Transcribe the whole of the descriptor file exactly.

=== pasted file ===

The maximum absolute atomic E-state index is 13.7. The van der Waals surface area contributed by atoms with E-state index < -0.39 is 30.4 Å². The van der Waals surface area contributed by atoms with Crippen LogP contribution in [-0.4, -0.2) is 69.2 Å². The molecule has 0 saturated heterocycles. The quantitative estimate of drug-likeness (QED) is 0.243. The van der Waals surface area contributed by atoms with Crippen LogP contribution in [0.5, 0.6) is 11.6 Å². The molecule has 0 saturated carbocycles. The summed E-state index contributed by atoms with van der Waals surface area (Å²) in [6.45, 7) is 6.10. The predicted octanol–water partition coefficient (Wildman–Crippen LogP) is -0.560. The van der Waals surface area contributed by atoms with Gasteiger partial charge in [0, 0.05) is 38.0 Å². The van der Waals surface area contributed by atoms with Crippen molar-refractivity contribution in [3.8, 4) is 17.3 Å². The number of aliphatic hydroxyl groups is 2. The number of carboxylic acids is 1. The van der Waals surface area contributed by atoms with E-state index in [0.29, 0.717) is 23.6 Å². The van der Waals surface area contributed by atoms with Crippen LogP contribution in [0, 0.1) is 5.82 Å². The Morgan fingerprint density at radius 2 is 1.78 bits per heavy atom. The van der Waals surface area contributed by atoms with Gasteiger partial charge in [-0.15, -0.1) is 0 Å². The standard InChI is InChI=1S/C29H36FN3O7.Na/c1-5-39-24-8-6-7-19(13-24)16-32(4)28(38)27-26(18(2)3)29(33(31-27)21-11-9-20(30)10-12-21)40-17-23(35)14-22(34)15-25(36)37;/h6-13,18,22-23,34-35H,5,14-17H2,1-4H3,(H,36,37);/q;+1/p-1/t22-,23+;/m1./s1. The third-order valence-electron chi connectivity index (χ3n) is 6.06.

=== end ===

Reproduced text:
The maximum absolute atomic E-state index is 13.7. The van der Waals surface area contributed by atoms with E-state index < -0.39 is 30.4 Å². The van der Waals surface area contributed by atoms with Crippen LogP contribution in [-0.4, -0.2) is 69.2 Å². The molecule has 0 saturated heterocycles. The quantitative estimate of drug-likeness (QED) is 0.243. The van der Waals surface area contributed by atoms with Crippen LogP contribution in [0.5, 0.6) is 11.6 Å². The molecule has 0 saturated carbocycles. The summed E-state index contributed by atoms with van der Waals surface area (Å²) in [6.45, 7) is 6.10. The predicted octanol–water partition coefficient (Wildman–Crippen LogP) is -0.560. The van der Waals surface area contributed by atoms with Gasteiger partial charge in [0, 0.05) is 38.0 Å². The van der Waals surface area contributed by atoms with Crippen molar-refractivity contribution in [3.8, 4) is 17.3 Å². The number of aliphatic hydroxyl groups is 2. The number of carboxylic acids is 1. The van der Waals surface area contributed by atoms with E-state index in [0.29, 0.717) is 23.6 Å². The van der Waals surface area contributed by atoms with Crippen LogP contribution in [0, 0.1) is 5.82 Å². The Morgan fingerprint density at radius 2 is 1.78 bits per heavy atom. The van der Waals surface area contributed by atoms with Gasteiger partial charge in [-0.15, -0.1) is 0 Å². The standard InChI is InChI=1S/C29H36FN3O7.Na/c1-5-39-24-8-6-7-19(13-24)16-32(4)28(38)27-26(18(2)3)29(33(31-27)21-11-9-20(30)10-12-21)40-17-23(35)14-22(34)15-25(36)37;/h6-13,18,22-23,34-35H,5,14-17H2,1-4H3,(H,36,37);/q;+1/p-1/t22-,23+;/m1./s1. The third-order valence-electron chi connectivity index (χ3n) is 6.06.